In the closing months of the Second World War, Germans attempted to cross the Vistula Lagoon in order to reach ships waiting in Baltiysk (Pillau) harbor. Soviets bombed the frozen lagoon making the crossing impossible for many women, children and horses. My mother was one of those attempting this risky escape. (Photo: German Federal Archives)


These beautiful, sand beaches have known their share of war and death. Beaches all over the world have welcomed invading armies or fleeing ones (I need to see the recent Dunkirk movie).





Saturday, August 12, 2017

Thomas Mann in Nida


Who doesn’t like spending summers at the beach? Life is short, and summers even shorter.  The 1929 Nobel Prize winning author, Thomas Mann, liked to spend his summers on the Baltic, in Nida with his young family. The beach town is on the Curonian Spit, a narrow piece of sandy land jutting out into the Baltic Sea. His summer home at 17 Skruzdynės Street has now been turned into a museum. Not only is his house a museum, but the Nida community supports an artists’ colony just like back in the early thirties.


Nida (called Nidden by the Germans), with less than two thousand inhabitants, was much smaller than the mainland tourist towns, formerly called Rauschen or Cranz back in the '30s. While the names have changed, sand dunes still range up to fifty meters high.   (Photo: Bernd Rostad http://www.flickr.com/photos/brostad/9614129325)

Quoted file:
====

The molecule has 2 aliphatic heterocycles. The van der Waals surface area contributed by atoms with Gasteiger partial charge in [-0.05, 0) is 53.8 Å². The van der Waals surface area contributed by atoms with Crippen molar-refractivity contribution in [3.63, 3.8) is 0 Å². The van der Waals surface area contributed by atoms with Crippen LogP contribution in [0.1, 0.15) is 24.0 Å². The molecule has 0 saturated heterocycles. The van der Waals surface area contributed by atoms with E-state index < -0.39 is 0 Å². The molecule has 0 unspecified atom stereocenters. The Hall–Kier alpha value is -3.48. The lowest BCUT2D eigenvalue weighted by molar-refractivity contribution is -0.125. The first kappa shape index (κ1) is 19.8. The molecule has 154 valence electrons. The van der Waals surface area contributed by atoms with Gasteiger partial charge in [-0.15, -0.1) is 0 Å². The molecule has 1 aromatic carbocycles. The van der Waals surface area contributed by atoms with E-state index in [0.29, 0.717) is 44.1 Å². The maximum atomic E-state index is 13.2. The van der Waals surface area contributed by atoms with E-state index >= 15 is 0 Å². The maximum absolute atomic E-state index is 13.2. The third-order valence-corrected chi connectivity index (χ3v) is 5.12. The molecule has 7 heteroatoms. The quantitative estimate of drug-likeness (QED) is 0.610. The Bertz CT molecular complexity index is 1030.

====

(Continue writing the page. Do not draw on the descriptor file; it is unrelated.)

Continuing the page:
File:Nida ThomasMann cottage.jpg
Thomas Mann home, Wojsyl, 2005

The town first attracted writers back in the 1800s. Soon they were joined by other artists and intellectuals, especially those from nearby East Prussia.  I'm certain that my character, Katya, would have loved to have been a student in this colony. After all, she didn't live too far away and she'd read Thomas Mann's novellas. But Mann left the area in 1933 after his books were banned by the Third Reich. A few years later, during the war, his summer home became a retreat for convalescing Luftwaffe pilots. (Would it be possible that my own father spent time there, healing from his 1941 plane crash? I somehow doubt it...he was rather low-ranking, but I'll never know.)

After Lithuanian independence in 1991, the Nida Art Colony (NAC)  has been revived. May the sand dunes, the Baltic waves, and the wind continue to inspire art. It's inspiring me...and I've not even been there.

Wednesday, August 9, 2017